So does being under grace automatically keep us from sinning? No, that’s not what Paul is say­ing, either. Paul knows that in this life we’ve been freed to live, the old patterns and systems do not shut down. The destructive ruts and routines are still there. But what Paul is saying is that because we are under grace, we don’t have to surrender to those destructive ruts and routines—we’re not in bondage to them. This way of living can lift us beyond them.

We know about those destructive ruts and routines. We all get stuck in them from time to time. Procrastination can be one, or obsessive shopping. Pornography, gambling, drinking, using drugs, smoking, overeating. Making snap judgments. Being lazy. All those destructive ruts and routines, those patterns and systems that try to suck us in so that they become bigger and bigger parts of our lives … pulling us away from a right relationship with God.

But because God loves us—because of that salvation by faith—we aren’t stuck in those destruc­tive ruts and routines. We are certainly free to choose them, but because of God’s grace we aren’t in bondage to them. Like my student Abraham, whose life now is not in danger of being ended every minute of every day by soldiers or starvation, malice or disease, we have a new life.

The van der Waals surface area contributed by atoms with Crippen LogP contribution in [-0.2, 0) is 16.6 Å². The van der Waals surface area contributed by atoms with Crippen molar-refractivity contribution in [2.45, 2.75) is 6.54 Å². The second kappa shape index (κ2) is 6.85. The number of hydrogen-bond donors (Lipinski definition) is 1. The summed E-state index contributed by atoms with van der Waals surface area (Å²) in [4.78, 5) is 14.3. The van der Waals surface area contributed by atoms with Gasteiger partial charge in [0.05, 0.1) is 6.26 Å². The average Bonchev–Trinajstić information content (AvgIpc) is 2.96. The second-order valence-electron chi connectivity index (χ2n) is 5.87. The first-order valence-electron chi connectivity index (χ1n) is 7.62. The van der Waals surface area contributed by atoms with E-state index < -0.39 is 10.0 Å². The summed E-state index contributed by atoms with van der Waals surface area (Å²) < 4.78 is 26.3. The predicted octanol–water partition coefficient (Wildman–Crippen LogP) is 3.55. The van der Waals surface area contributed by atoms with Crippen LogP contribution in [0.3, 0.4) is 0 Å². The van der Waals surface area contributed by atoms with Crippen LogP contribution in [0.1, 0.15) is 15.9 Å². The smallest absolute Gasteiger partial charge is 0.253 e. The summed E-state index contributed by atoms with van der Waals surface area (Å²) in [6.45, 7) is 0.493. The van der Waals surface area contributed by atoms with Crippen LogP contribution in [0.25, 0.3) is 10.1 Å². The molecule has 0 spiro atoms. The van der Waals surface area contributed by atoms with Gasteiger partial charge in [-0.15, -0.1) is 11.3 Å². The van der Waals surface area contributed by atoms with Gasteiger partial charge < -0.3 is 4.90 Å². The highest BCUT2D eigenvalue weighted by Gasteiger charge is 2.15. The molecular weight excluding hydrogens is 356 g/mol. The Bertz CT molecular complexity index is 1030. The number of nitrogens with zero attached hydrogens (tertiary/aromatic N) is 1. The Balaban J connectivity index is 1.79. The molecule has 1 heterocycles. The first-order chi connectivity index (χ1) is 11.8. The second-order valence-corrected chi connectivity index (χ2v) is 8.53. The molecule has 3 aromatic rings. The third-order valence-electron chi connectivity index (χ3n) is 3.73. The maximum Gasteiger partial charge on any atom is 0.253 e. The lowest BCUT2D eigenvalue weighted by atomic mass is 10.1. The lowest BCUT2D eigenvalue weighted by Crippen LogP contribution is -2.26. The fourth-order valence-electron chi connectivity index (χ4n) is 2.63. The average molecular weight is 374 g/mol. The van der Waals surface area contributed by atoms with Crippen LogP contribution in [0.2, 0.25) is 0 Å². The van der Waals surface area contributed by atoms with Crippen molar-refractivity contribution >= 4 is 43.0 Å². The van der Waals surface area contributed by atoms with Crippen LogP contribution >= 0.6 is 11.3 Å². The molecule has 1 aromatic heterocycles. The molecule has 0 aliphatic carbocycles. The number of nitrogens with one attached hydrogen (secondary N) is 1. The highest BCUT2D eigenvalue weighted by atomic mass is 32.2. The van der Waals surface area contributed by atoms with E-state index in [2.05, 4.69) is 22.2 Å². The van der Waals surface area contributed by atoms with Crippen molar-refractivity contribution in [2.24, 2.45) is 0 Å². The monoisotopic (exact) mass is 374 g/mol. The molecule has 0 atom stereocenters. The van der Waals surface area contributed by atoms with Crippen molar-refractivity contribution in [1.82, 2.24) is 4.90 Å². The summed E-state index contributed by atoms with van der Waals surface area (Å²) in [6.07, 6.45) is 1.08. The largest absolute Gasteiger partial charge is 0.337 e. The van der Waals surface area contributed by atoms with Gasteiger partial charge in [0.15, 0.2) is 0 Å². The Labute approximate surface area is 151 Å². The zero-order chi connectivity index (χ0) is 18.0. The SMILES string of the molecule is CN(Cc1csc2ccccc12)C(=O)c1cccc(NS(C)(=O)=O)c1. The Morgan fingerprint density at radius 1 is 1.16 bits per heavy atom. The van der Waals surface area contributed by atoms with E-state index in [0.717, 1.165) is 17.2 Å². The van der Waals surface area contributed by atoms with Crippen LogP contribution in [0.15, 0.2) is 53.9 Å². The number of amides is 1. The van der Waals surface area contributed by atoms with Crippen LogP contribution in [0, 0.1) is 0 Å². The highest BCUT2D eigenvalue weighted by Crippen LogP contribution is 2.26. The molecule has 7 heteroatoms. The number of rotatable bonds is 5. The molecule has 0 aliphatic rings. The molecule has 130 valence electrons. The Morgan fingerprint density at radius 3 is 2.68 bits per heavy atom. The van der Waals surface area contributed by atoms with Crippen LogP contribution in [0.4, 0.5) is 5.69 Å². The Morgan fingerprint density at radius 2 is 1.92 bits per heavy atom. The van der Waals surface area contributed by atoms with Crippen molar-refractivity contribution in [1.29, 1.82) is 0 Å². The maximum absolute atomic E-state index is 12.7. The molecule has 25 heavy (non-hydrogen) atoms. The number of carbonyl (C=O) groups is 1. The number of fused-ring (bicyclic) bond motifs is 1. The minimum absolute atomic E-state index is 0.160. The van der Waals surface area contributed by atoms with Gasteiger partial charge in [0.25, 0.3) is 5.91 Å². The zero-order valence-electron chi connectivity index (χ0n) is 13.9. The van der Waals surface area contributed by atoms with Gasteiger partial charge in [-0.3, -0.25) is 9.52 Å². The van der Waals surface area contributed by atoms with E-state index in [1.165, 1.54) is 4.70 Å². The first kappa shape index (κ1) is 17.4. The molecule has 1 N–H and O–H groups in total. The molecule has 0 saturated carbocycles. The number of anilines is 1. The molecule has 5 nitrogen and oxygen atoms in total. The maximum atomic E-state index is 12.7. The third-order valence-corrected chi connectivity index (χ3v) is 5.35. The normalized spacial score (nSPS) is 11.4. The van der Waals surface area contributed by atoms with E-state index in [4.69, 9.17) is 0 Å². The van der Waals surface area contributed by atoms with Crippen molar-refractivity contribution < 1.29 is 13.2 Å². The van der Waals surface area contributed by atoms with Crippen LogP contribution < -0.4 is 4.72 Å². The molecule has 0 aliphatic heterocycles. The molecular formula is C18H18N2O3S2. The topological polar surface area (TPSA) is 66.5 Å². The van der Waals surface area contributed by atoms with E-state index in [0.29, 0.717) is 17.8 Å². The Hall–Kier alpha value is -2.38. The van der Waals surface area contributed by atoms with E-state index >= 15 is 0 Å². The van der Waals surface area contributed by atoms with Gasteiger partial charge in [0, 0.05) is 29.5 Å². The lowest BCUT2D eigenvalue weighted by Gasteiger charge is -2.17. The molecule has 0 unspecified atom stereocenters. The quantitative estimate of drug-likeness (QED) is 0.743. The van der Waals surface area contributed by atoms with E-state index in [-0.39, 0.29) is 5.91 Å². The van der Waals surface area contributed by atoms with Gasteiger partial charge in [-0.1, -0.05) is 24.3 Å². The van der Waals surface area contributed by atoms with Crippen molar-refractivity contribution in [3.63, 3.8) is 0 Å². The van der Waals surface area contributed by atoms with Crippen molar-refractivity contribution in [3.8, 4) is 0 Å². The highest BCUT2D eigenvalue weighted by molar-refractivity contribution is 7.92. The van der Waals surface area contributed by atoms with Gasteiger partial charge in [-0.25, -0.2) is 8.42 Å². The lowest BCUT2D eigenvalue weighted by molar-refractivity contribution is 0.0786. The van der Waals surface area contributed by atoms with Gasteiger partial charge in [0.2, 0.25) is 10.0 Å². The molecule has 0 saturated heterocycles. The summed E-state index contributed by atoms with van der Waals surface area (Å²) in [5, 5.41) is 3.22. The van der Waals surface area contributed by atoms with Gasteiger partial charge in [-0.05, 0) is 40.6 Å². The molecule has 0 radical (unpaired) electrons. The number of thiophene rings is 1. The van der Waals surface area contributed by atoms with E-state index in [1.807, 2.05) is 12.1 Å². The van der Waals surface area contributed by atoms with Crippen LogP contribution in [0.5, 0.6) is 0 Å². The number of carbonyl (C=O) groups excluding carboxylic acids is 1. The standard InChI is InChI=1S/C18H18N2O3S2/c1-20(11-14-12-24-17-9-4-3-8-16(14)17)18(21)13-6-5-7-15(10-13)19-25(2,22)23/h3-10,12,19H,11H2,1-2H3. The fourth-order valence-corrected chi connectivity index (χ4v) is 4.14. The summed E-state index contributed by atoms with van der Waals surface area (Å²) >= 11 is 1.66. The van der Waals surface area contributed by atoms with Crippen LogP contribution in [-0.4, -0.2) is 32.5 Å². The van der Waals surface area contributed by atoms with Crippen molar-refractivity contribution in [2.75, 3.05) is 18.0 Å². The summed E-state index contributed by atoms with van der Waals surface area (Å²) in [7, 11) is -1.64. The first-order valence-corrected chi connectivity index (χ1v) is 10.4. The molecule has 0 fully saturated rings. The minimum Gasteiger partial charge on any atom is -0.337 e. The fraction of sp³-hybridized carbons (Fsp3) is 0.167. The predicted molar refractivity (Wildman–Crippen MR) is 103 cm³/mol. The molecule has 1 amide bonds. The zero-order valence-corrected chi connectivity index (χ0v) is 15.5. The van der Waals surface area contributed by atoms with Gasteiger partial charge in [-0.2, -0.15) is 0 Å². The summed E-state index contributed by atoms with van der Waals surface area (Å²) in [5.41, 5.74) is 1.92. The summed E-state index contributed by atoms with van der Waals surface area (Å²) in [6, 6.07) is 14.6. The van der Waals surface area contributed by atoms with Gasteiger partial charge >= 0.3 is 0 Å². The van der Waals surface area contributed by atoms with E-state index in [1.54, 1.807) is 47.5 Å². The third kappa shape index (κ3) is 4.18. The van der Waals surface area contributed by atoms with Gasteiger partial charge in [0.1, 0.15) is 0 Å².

“The wages of sin is death,” Paul writes. Those destructive ruts and routines only lead to a life ruled by death and fear. “But the free gift of God is eternal life in Jesus Christ our Lord.” And that eternal life doesn’t begin someday off in the future, after we’re dead. That eternal life in Jesus Christ—that life of possibility and love and growth and peace—that life begins now. We celebrate its beginning with baptism, as we’ve done this morning with Hailey and with Kristina, and we renew it every time we say, “Lord, I believe.”

And what does that freedom allow us to do? Why, to love each other as God loves us, to build each other up, to feed the hungry and clothe the naked. To give the thirsty a cold cup of water. To rescue lost boys and heal lost girls. To invite others into eternal life along with us. To be God’s people.